Business Intelligence vs. Data Mining: What's the Difference?

data mining vs. business intelligence

Business Intelligence vs. Data Mining: What's the Difference?

With customers connecting to businesses from numerous access points (websites, social platforms, email, chat, etc,) the sheer quantity of information at a company’s fingertips is staggering. The trick to gaining useful insights from that information is applying the right data tactics. That’s where concepts like business intelligence (BI), data mining, and integration come into play. Business Intelligence and data mining are two different techniques that can work together to inform strategic business decisions. But before getting started with either, we must answer a few questions: What’s the difference between the two? How do they relate? How do they tie into larger projects like data integration? Let’s discuss.


Data Mining Defined

Just as Snow White’s small friends excavated for diamonds, data mining is like excavating for insights. It helps businesses uncover the “diamonds” in their datasets by searching through the massive pool of information and making sense of it. Data mining looks for patterns, anomalies, and correlations between small, specific datasets so you can understand what is relevant for deeper analysis. Through data mining, you are able to extract important data, analyze it from various perspectives, and then summarize that information in a useful format.

There are many different data mining techniques, and they’re all used for different purposes. But our real question today is how data mining relates to Business Intelligence (BI).

Here’s the simple answer: Data mining tells you “what” is important so you can use BI to learn “why” it’s important and “how” it should be applied.


Business Intelligence Defined

Business Intelligence analyzes data for the purpose of understanding a company’s historical trends and predicting new ones. Unlike data mining, which looks at smaller segments of data, BI focuses on larger volumes of data – enterprise levels of data, if you will. It presents the data that was patterned, interpreted, and formatted during data mining in a format that’s easy for executives to pull insight from.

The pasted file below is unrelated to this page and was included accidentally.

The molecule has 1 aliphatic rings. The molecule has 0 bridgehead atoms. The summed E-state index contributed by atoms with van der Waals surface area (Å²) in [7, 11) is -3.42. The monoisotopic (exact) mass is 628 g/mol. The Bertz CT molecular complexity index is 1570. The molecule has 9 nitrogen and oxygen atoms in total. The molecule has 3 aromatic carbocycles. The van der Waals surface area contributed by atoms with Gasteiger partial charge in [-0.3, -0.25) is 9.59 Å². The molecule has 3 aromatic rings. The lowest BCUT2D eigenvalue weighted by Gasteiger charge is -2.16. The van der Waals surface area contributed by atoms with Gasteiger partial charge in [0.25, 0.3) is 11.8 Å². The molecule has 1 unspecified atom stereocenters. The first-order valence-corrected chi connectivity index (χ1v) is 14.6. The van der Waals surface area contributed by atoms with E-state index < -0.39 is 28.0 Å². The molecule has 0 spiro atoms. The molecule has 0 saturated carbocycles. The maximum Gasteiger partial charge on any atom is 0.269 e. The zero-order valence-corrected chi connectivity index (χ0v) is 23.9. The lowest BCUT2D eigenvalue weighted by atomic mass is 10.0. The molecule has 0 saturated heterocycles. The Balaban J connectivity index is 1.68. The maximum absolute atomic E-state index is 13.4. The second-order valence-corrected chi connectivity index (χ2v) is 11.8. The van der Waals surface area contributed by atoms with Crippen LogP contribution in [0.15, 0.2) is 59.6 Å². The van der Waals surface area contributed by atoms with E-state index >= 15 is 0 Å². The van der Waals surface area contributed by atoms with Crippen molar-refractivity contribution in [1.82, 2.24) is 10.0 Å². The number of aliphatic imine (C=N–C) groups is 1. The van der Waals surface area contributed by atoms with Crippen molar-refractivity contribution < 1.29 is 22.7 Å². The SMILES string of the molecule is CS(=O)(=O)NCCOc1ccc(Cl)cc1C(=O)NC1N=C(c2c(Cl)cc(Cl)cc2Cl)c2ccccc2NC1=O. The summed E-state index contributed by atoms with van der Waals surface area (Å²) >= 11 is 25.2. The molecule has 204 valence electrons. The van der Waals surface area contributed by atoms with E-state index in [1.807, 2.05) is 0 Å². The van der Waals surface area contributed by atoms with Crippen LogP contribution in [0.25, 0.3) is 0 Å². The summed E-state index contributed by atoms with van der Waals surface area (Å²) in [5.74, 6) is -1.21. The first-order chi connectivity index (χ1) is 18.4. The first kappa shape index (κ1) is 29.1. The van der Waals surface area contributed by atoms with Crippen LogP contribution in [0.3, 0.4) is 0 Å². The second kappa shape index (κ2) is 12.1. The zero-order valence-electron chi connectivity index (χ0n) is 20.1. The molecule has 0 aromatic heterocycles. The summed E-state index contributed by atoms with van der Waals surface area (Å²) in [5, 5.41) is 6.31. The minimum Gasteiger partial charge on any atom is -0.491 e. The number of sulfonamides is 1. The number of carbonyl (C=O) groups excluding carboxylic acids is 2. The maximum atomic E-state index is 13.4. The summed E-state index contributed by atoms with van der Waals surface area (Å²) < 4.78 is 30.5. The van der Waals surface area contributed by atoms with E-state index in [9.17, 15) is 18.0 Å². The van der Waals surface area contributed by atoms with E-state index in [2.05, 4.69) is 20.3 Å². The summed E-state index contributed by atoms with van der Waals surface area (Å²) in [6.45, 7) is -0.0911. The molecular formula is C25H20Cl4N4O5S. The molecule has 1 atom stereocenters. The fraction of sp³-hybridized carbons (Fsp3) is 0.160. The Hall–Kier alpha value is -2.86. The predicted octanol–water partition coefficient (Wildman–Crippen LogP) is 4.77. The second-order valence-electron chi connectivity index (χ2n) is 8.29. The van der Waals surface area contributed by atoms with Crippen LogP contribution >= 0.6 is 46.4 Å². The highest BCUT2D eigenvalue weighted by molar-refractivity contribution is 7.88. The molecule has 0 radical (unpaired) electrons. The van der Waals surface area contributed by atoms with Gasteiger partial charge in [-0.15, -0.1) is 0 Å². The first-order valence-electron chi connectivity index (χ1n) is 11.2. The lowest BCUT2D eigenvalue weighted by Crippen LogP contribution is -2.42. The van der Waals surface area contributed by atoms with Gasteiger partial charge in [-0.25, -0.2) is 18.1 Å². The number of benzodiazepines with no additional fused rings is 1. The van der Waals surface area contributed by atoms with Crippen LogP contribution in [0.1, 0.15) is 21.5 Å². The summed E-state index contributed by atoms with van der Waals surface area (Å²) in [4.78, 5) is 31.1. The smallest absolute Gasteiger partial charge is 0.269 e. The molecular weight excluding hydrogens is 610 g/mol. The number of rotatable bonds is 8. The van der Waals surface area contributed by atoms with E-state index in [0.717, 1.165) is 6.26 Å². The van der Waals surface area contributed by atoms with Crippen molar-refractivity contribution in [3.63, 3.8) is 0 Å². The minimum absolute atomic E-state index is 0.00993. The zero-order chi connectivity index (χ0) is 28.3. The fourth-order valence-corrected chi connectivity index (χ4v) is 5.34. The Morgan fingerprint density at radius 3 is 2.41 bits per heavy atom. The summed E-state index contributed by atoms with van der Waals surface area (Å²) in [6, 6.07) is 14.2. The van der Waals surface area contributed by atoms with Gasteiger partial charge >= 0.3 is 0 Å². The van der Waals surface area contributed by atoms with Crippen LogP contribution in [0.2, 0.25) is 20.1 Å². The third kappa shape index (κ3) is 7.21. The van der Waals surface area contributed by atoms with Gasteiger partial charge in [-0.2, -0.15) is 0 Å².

Business Intelligence data is shown through visual representations like reports, charts, graphs, and dashboards. These visualizations of data allow stakeholders to quickly understand the data’s significance to business operations. From there, they can make some strategic decisions.


Business Intelligence and Data Mining Together

Data in its raw form is unstructured and difficult to draw conclusions from. The act of data mining simplifies those complex datasets so business intelligence tools can draw insights from them. As we mentioned earlier in this post, data mining detangles data to reveal “what” we’re looking at so the BI tools can answer “why” and “how” to use that information for better business. Together, data mining and BI provide a foundation for streamlined processes and smarter business initiatives.


How Integration Overlaps

Data mining and BI have a lot in common with integration. For example, data cleaning is an important aspect of both data mining and data integration. The idea is that, if you want to draw meaningful conclusions from your data, you must first make sure the data itself isn’t junk. Data cleaning during data mining helps prepare the best data for BI initiatives. For integration, connecting two solutions whose information is accurate means that the resulting analytics will be a true reflection of your business.

Both data mining and data integration use ETL (or ELT) strategies. ETL stands for Extract-Transform-Load and is used during data preparation for projects like data mining and integration. Whether you use ETL or ELT, you are pulling out the data (extracting) and then either transforming it to a usable state and loading it into a destination or loading it where it needs to go and transforming it afterwards. Transforming the data updates the format to make the information more easily understandable—an attribute that’s crucial in both effective data mining and integration.

To successfully implement BI and uncover the most comprehensive analytics, organizations require integration between multiple sources. Well-defined integrations use best practices to standardize data for BI initiatives and give IT teams the flexibility they need to implement custom processes that support their BI goals. BI relies on massive quantities of information sourced from different places to make intelligent predictions and accurate historical findings. Integration enables the data transparency necessary to analyze information for these purposes.